Market Basket executives have issued an ultimatum to workers who have walked off the job in support of fired CEO Arthur T. Demoulas. Those workers have until the beginning of next week to return to work or lose their position with the company.
In a statement issued Wednesday, July 30, the company’s new management acknowledged that the current standoff has been difficult for both sides and repeated their assurance to workers that they can return without fear of any penalty. If they do not, the company is prepared to move on without them, the statement said.
“We need associates to return to work on Monday August 4th. We understand that some associates may choose not to return; consequently we will begin advertising for employment opportunities,” the statement said.
Management said that they need people working to “support stores, customers and vendors” and their preference is for current workers to return to their jobs.
“Again, any associate that wants to return will be welcomed and not penalized,” the company said.
The company plans to hold job fairs on Monday and Tuesday, August 4 and 5, from 4 PM to 8 PM for current employees, and Wednesday, August 6, from 1 PM to 8 PM for outside candidates. All three fairs will be at the company’s information technology center in Andover.
By Monday, the standoff between the company’s new management and workers loyal to Arthur T. Demoulas will have entered its third week.
Arthur T. Demoulas was fired in June by the board of directors which is now controlled by his cousin, Arthur S. Demoulas. The two are grandsons of the franchise’s founder and have been at the center of a family feud for decades. Eight other longtime employees have also been fired after showing their support of Arthur T.
Arthur T.’s ouster has led to boycotts, protests, employees walking off the job, distribution centers shutting down, empty store shelves and disgruntled customers. A rally at the company’s headquarters in Tewksbury last weekend drew 10,000 people, all demanding the reinstatement of Arthur T. as chief executive.
Arthur T. Demoulas has offered to buy the 50.5 percent of the company’s shares that would give him complete ownership of the grocery chain. The board of directors announced last week they are considering his offer and several others. A dollar figure for Arthur T.’s offer has not been made public.
At the Market Basket in Sagamore, store manager Paul Quigley said that he has had only one delivery in the last six day, and that was only non-perishable food items. Fresh produce, meats, delicatessen and dairy shelves are empty. Despite that, Mr. Quigley said that employees at his store are “staying the course” in support of the fired CEO.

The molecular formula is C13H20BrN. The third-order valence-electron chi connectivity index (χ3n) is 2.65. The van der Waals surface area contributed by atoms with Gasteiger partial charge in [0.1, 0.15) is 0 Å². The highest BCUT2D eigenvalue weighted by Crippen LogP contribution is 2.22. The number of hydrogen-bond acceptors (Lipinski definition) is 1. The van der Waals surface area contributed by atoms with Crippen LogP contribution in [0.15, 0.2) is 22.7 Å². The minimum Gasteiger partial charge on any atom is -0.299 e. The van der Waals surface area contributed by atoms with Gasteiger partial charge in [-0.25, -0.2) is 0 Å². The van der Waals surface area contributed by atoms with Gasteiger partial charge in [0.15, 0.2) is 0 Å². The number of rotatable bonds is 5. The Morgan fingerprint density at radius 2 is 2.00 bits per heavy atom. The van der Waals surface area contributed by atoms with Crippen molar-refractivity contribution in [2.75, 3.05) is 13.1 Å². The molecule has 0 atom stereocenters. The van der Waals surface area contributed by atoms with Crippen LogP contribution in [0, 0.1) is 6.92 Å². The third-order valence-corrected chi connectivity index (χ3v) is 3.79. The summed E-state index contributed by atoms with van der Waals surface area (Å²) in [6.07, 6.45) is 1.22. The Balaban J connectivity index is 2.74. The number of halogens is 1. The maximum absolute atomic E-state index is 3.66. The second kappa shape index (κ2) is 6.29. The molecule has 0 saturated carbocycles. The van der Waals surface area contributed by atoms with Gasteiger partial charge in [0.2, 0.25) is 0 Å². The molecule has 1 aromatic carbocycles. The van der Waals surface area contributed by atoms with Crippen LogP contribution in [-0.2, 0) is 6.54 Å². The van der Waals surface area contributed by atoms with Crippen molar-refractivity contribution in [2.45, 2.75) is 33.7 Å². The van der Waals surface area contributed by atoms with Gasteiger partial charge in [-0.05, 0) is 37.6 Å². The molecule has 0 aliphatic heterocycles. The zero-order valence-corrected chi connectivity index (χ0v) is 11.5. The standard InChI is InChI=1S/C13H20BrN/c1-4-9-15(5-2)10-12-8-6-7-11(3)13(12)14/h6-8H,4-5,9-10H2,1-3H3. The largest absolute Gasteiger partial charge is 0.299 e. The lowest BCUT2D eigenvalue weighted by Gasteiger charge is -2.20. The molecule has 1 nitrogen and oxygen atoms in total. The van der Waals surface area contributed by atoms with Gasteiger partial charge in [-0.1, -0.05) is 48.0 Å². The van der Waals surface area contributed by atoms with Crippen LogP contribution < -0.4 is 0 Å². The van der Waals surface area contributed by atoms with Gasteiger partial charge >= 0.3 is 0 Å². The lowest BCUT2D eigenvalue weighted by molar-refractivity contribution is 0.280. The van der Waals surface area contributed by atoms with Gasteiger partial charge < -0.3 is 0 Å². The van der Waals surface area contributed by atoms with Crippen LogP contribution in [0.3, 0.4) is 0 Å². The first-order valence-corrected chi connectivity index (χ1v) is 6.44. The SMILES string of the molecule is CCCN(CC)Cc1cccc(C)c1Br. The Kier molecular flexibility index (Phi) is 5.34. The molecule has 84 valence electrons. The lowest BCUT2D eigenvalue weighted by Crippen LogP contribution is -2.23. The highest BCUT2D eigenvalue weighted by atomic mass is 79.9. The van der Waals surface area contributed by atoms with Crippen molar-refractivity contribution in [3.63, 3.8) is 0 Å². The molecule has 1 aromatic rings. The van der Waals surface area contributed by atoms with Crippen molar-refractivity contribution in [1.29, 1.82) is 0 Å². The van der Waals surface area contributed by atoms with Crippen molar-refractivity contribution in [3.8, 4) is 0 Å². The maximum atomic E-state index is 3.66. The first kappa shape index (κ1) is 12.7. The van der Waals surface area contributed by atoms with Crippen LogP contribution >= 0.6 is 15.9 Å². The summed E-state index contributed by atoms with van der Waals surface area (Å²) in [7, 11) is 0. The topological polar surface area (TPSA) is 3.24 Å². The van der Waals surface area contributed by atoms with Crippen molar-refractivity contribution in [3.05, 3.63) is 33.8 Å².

“We’re unified, and there’s very little buckling in the ranks. People are firm and solid,” he said.
He said everyone is cautiously optimistic, waiting for an answer from the board of directors on whether they will accept Arthur T.’s buyout offer. He believes that the standoff is at the point of no return in favor of the employees.
“I can’t see any other endgame. The company is losing money, hand over fist, every day,” he said.
Meanwhile, other merchants in the area said that Market Basket’s troubles have resulted in renewed fortunes for rival grocers.
Grace M. Gooding, owner of Kidz Closet on Quaker Meetinghouse Road in Sandwich said she has noticed a palpable increase in customers at the Super Stop & Shop near her store. Ms. Gooding said that when the Market Basket opened in Sagamore in June 2012, it had an immediate detrimental effect on the two Stop & Shop stores in Sandwich.
“They really took a hit. The one on 6A was hit harder,” she said.
She said that in recent weeks, she has noticed a definite increase in customer traffic that she attributes to people returning to Super Stop & Shop because they cannot get everything they need at Market Basket anymore.
“People today are too busy. They can’t go to two stores, so they’re just going to Stop & Shop,” she said.
She added that many of her customers are siding with the employees in the Market Basket standoff. Most question why the company brought in new management, and feel that Arthur T. should be brought back.
“Why mess with success?” she said.
Management at the Stop & Shop on Route 6A would not comment on the Market Basket situation and whether there has been an increase in business because of what is happening at the Sagamore grocer.
At the nearby Aubuchon Hardware store on Route 6A in Sandwich, store manager Jeffrey D. Butland said he has noticed an increased amount of traffic in the parking lot of the neighboring Stop & Shop, an increase he attributes to the Market Basket turmoil. Asked for his reaction to what is happening with Market Basket, Mr. Butland said much of what he would have to say could not be printed.
“Bunch of idiots. They’re destroying their company,” he said.
At Roche Bros. in Mashpee, assistant store manager Michael J. Moriello said it is difficult to attribute any increased business to Market Basket’s troubles.
“It’s the summer, so we’re just busy anyway. There may or may not be an increase, but it’s hard to quantify, given the season,” he said.
Dena C. Zigun, director of marketing for Roche Bros. issued this statement on behalf of the company: “Our stores have fully stocked our departments to meet the needs of any customers that choose to shop with us. We are always adapting our various staffing and stocking levels to meet changing demands in the marketplace.”